This article is based on a submitted account from Captain Thomas Auckland of S/Y Genevieve.
Six crew members on board the 37 meter S/Y Genevieve rescued 16 people after a fishing skiff carrying 32 people capsized off the coast of St. Kitts and Nevis.
On March 27, at approximately 11:30 p.m., the lookout on board S/Y Genevieve heard a faint noise that sounded like a woman’s scream as they sailed from Antigua to St. Maarten, according to a submitted account by Cpt. Thomas Auckland.
They immediately throttled back, now hearing an audible scream. The rest of the crew was called on deck to help, donning lifejackets and using torches or search lights to locate the woman or women. Six minutes later they spotted a man clinging on to a part of a damaged life jacket. Using a small circular fender with an attached buoyancy aid fastened to a rescue line, the crew were able to pull him to the stern where he was pulled on board.
S/Y Genevieve had taken a considerable amount of water into the lazarette during the process, but the crew’s safety was not compromised. By the time the man was taken to the cockpit he was unconscious, according to Auckland’s account.
At 11:57 p.m. the crew spotted a woman clinging to white plastic barrel, approximately 400m downwind of the first casualty. The crew recovered her in the same fashion as before, but this time the process was much harder.
“Once in the cockpit she informed us that she had been traveling on a small boat which had left Antigua, bound for St Thomas (USVI), with approximately 32 people on board,” Auckland wrote in his account. “The vessel had broken down, taken on water and capsized.”
Auckland discharged two red parachute flares at this point. The crew continued to head downwind towards the brightest looms of St. Kitts, assuming that the vessel would have more windage than the casualties in the water if it was still afloat.
“At around 00:28, the crew started spotting plastic drums floating in the water, and shortly afterwards they noticed a light coming in and out of sight, which later proved to be the light of a mobile phone being waved around,” Auckland wrote. “On approach we discovered the upturned fishing skiff, “La Belle Michelle” with 15 persons straddled on the hull, approximately 1.1nm from the first casualty.”
All crew assembled on the aft deck, constructing a plan to remove the individuals from the capsized vessel. It was impossible to bring the solid-hulled boat with two upturned outboards alongside S/Y Genevieve, so the crew used a floating line and fender attached to a long Dyneema tail, which was floated downwind to them. The line was then tied around the leg of one of the outboards by one of the casualties, under instruction from the crew.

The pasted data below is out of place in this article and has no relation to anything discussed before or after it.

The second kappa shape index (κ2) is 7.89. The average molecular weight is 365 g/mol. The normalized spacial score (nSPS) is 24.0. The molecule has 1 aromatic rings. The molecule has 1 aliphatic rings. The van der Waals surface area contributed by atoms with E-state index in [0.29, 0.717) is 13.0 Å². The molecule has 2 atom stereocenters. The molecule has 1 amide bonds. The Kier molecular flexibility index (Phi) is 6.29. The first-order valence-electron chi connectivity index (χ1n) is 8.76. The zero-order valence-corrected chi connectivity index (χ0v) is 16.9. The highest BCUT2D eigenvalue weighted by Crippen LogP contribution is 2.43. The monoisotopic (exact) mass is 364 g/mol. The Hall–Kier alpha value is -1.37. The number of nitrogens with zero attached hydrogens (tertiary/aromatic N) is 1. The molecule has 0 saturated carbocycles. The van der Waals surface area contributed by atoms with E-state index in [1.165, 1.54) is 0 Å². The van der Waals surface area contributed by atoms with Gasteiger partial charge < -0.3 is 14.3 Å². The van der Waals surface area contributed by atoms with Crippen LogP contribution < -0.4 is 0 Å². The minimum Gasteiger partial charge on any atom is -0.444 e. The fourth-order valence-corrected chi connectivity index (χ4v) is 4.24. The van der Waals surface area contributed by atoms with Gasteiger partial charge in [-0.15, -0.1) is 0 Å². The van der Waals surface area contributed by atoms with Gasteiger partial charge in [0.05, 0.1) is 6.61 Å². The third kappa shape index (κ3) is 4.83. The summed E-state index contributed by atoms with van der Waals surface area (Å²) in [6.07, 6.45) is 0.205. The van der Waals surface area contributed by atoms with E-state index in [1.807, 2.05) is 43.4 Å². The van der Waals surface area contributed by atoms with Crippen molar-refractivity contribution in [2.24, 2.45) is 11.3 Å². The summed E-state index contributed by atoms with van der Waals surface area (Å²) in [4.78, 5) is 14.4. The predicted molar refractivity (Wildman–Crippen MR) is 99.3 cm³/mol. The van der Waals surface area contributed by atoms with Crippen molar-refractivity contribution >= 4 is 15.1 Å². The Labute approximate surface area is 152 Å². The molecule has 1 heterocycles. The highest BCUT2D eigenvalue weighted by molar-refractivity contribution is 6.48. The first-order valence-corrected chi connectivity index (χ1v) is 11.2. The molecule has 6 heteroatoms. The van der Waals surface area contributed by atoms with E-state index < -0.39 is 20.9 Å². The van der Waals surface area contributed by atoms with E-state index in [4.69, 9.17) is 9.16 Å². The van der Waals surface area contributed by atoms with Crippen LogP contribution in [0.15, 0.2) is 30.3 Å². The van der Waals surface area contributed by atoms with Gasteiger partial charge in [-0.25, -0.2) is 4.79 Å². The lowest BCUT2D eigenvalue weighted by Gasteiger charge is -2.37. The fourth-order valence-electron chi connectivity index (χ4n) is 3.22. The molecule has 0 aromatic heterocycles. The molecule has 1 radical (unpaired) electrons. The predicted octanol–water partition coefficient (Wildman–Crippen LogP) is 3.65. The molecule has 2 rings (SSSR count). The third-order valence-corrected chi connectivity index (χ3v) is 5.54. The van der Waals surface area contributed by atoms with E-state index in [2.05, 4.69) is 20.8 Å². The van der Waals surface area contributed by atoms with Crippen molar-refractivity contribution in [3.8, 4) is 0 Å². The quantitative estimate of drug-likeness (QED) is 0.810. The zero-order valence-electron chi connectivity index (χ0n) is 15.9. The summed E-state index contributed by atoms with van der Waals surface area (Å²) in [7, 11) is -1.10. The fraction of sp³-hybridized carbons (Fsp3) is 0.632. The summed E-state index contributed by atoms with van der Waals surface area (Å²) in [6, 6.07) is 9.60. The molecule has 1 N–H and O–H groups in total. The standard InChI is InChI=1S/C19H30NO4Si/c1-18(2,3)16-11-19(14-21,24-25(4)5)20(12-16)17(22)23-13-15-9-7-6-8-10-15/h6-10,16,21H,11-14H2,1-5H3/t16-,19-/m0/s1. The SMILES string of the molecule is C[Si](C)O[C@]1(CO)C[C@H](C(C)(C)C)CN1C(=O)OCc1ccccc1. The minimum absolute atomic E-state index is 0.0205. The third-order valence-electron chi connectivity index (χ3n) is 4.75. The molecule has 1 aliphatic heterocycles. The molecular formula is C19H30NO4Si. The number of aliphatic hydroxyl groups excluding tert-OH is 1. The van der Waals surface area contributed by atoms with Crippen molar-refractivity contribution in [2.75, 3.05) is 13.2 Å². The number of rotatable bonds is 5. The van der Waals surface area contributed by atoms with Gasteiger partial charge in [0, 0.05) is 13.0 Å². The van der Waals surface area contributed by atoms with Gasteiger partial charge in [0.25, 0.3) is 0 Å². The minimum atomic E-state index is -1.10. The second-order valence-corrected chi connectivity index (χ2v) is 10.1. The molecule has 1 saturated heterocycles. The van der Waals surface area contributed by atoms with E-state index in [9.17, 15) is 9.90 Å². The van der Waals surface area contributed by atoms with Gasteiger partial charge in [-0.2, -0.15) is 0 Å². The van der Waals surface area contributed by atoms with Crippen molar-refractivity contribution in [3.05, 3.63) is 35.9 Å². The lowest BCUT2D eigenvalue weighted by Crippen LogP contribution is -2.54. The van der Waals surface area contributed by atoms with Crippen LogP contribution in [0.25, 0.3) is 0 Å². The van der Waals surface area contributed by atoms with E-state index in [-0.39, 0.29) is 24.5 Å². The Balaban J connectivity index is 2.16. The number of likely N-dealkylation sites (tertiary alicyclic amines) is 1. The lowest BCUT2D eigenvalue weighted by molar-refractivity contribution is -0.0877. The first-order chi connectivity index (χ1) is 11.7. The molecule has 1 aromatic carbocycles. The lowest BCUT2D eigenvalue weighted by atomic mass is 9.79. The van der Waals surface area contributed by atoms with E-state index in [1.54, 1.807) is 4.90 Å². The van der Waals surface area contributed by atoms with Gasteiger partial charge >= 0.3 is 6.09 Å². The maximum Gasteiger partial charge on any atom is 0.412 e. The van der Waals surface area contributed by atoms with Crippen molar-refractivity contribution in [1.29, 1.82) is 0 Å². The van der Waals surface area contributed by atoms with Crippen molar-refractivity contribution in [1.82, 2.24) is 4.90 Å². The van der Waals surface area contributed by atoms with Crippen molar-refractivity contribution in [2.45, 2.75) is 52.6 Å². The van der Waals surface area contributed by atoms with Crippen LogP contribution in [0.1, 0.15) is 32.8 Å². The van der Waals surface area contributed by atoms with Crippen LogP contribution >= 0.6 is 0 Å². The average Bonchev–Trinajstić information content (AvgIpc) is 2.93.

The crew brought the line to the starboard stern and onto a primary winch for control. A rescue sling with a thick Dyneema tail for grip and additional safety line attached was also used, which proved invaluable to the rescue mission.
“Our plan was for the casualties to run themselves along the rope one by one, and once they reached the starboard quarter of the vessel, to transfer to the rescue sling, with which we would pull them to the midships and haul them clear of the water,” Auckland wrote. “We have a midships freeboard of just over two meters and discussed using a halyard at this stage, but we were rolling too violently for this to be safe or effective.”
The crew were now assigned new roles, with Auckland throwing the rescue sling and communicating with casualties. The engineer was hauling casualties up the side deck and communicating with the casualties. The first mate was ensuring the rescue line and safety were free to run and resetting the sling. Auckland, the engineer, and the first mate also were in charge of removing casualties from the water at the midships.
The chef was in charge of ensuring rescue lines and safety were free to run, removing casualties from the water, and clearing the side deck. The stewardess was in charge of triage, assessing injuries, and getting casualties into the cockpit while providing water, bedding, and more. The deck and stewardess also illuminated the vessel and casualties using a large spotlight.